Let's just say, I'm a bit distracted. And I'd be willing to bet that the rest of my generation may be experiencing some of the same struggles.

I became remotely aware of it within the last couple of months. Specifically, when I was reading an article about Sudan on the New York Times Web site and my eyes happened to stray away from the text to catch a teaser about traditional food for Rosh Hashanah (I'm a bit of a food enthusiast). I immediately clicked on the link to that article and soon forgot about Sudan.

Because the digital age of online journalism and social media offer so many options for obtaining news, I tend to feel a bit of information overload. Web pages are riddled with advertisements and links galore tempting readers with instant gratification for anything that grabs their attention. I never seem to have enough will power to resist those temptations and just finish the article I originally started reading.

In other instances, I have been in the middle of reading an article online, only to become distracted by another thought that I instantly feel the need to exlpore by searching on Google. Instant gratification at its best yet again.

It is not to say that the interest is not there--it is, unfortunately, a short attention span that seems to be the culprit. Information is coming at us in all directions and for me, the news has become a mish-mosh of scattered headlines that give me just enough information to have a general idea of what is going on in the world. My main source of news is through the Internet, whether it is browsing headlines on different news sites or through random items posted on Facebook and I can't help but wonder if my abundant sources for information have left me over-saturated, dwindling my patience for in-depth news.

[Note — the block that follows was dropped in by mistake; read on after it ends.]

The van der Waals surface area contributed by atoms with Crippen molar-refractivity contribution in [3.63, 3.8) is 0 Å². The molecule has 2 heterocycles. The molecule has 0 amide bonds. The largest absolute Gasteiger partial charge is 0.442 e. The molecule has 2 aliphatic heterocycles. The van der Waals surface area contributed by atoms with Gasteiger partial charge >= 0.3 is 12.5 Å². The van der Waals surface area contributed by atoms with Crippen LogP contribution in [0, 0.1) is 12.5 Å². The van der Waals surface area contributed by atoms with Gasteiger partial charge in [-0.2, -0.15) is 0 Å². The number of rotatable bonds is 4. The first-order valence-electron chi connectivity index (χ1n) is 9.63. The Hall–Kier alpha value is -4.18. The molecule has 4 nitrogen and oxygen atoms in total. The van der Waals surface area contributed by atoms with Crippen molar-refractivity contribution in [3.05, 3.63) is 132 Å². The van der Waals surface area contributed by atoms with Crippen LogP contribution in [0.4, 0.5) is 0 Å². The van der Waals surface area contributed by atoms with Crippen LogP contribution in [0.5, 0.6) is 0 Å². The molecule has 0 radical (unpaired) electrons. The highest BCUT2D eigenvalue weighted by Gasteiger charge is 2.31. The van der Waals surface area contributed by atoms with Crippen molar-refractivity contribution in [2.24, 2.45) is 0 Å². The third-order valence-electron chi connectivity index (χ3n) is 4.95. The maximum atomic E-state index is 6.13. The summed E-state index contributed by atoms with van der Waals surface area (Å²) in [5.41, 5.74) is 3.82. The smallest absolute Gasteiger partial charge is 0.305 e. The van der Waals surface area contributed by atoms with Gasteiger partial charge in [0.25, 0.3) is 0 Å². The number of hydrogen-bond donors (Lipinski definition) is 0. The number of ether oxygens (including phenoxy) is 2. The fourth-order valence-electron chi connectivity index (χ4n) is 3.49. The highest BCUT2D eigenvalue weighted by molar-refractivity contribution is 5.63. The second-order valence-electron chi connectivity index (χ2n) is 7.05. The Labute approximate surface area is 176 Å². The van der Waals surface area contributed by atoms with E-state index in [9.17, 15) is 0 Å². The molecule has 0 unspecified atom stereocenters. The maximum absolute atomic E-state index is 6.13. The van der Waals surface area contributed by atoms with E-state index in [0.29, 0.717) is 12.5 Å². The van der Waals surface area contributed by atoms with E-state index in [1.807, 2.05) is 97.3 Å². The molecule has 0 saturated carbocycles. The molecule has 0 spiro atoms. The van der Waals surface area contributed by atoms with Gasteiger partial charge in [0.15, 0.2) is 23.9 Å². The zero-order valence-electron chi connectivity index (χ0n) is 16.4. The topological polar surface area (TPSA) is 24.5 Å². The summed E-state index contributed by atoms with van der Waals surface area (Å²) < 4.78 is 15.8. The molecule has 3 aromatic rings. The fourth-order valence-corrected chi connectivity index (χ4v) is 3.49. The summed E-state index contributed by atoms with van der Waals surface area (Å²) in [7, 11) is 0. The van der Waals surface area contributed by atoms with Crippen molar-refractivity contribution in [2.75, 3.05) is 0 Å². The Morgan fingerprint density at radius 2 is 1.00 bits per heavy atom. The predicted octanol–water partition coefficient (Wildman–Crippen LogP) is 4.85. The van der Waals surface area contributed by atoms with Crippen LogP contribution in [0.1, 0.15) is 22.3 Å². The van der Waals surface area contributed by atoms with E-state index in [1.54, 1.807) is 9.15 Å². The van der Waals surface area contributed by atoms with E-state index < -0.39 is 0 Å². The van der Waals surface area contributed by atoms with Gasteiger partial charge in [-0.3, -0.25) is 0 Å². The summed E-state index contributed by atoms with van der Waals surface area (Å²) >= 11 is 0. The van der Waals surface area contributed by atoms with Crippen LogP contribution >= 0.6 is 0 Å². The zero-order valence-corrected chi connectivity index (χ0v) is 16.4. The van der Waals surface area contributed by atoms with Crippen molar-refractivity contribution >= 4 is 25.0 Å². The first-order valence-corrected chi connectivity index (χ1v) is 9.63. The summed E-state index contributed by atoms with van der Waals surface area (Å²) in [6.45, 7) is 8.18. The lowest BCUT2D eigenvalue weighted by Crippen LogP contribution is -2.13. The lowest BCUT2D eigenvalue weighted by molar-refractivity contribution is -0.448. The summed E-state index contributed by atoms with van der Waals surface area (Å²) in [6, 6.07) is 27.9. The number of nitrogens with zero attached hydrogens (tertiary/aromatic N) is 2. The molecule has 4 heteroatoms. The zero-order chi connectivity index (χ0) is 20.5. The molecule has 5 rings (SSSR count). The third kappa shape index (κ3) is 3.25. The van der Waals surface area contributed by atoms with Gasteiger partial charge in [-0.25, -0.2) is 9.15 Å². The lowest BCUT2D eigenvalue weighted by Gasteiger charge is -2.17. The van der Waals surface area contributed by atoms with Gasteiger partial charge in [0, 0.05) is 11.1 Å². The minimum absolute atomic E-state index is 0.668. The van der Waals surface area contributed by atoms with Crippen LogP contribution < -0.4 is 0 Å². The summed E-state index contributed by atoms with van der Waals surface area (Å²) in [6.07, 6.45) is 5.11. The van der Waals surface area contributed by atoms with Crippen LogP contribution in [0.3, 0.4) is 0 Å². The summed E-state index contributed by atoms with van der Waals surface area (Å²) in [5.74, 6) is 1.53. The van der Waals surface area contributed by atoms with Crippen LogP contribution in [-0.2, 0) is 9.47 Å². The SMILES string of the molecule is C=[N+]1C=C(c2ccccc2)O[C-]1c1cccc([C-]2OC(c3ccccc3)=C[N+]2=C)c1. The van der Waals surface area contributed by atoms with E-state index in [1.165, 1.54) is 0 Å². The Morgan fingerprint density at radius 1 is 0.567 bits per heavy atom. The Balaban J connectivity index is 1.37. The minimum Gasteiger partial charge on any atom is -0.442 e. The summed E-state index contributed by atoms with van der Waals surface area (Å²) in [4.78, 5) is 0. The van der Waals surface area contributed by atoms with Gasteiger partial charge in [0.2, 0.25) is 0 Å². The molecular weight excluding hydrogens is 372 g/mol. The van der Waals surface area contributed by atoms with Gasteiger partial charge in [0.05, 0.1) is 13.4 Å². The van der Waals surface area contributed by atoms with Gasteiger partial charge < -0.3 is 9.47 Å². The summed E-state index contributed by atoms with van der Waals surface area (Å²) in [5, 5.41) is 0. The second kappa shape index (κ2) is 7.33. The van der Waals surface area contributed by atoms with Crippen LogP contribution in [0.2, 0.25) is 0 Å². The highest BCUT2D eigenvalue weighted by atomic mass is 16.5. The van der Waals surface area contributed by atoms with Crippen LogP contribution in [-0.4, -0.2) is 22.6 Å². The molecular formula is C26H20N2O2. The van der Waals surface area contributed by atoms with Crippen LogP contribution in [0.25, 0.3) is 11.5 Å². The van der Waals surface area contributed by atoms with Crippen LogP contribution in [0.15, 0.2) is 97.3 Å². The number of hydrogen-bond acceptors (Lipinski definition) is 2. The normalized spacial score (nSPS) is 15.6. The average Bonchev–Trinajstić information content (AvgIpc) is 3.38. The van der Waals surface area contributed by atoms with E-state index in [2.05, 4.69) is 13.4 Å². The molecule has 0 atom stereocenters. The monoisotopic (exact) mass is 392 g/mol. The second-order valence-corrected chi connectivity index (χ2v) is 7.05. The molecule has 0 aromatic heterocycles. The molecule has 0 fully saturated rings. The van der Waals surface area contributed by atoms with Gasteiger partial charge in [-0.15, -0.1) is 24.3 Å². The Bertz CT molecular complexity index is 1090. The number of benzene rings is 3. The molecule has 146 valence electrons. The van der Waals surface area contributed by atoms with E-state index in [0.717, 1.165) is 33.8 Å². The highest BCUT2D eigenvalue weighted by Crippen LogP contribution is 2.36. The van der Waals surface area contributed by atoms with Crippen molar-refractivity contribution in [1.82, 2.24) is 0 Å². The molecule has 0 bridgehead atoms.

I find this disheartening, considering my previous studies and my current studies in global and international affairs but I figure the first step to overcoming such obstacles is confronting them.

I've managed to stay informed on current events despite my failure to focus--just not to the extent that I should. So as the new year has come upon us, I guess if I had to make any type of resolution, it would be to train myself to be a bit more patient and shift away from my current distracted mentality.

Perhaps I'll take a note or two from my parents.